Inflammatory bowel disease in Auckland, New Zealand.


Four-hundred-and-fifty-six patients with ulcerative colitis (UC) and 137 patients with Crohn's disease (CD) attended public hospitals within Auckland between 1969 and 1978. Polynesians comprised 15% of the population at risk but accounted for only 0.4% of UC cases and no CD cases. Annual incidence rates were 5.4/100,000 Caucasians for UC and 1.75 for CD. CD was significantly less common in Auckland than in European and North American centres. For patients presenting for the first time between 1969 and 1978, the cumulative probability of surviving 10 years was 93.9% for UC and 89.1% for CD. An excess of observed over expected mortality was limited to the first year of observation in UC and did not occur in CD. Clinical features and local complications of UC and CD have been correlated with the anatomic location of disease. In this first clinical study of inflammatory bowel disease of New Zealand, 61% of CD and 23% of UC patients required at least one surgical resection.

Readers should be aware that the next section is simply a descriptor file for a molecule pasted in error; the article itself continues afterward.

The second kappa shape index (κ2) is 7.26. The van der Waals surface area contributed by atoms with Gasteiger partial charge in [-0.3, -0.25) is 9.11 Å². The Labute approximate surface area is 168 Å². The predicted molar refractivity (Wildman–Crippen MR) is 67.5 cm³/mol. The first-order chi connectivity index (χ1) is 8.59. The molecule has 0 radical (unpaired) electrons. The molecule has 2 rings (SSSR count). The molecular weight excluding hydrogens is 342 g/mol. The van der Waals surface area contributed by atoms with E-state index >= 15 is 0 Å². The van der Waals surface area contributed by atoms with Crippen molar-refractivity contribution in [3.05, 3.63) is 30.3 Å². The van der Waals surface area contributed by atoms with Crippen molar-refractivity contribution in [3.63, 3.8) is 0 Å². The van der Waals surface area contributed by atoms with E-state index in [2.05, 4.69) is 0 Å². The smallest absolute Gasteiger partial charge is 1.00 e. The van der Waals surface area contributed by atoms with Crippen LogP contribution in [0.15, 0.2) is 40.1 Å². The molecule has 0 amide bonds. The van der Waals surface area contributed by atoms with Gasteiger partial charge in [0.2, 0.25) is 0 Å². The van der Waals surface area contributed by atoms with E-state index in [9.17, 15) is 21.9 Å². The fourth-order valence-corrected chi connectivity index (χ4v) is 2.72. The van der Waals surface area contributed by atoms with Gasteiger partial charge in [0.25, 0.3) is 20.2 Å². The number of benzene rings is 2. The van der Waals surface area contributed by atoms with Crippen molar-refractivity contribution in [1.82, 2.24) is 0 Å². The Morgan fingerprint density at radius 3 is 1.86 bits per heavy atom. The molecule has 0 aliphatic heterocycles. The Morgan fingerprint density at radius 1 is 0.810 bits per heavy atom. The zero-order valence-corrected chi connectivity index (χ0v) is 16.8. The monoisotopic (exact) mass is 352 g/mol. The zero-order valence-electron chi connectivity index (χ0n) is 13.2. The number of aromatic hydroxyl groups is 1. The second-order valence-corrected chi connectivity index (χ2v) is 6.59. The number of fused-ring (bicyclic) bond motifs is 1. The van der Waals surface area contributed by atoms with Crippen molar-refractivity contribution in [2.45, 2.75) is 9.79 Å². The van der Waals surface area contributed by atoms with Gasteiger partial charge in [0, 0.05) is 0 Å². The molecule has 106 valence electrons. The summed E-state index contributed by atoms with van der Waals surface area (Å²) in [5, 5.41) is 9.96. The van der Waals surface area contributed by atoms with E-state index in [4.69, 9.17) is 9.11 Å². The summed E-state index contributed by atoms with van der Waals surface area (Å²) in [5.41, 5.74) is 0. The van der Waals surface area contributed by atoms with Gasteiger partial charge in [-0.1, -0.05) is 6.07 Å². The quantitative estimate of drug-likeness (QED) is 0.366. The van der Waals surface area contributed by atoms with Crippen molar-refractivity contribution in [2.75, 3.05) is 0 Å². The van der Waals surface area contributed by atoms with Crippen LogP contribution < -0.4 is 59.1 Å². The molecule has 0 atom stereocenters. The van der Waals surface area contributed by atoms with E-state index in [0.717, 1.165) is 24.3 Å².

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@article{Eason1982InflammatoryBD, title={Inflammatory bowel disease in Auckland, New Zealand.}, author={Rowena J. Eason and Sum Ping Lee and Clifford Tasman-Jones}, journal={Australian and New Zealand journal of medicine}, year={1982}, volume={12 2}, pages={125-31} }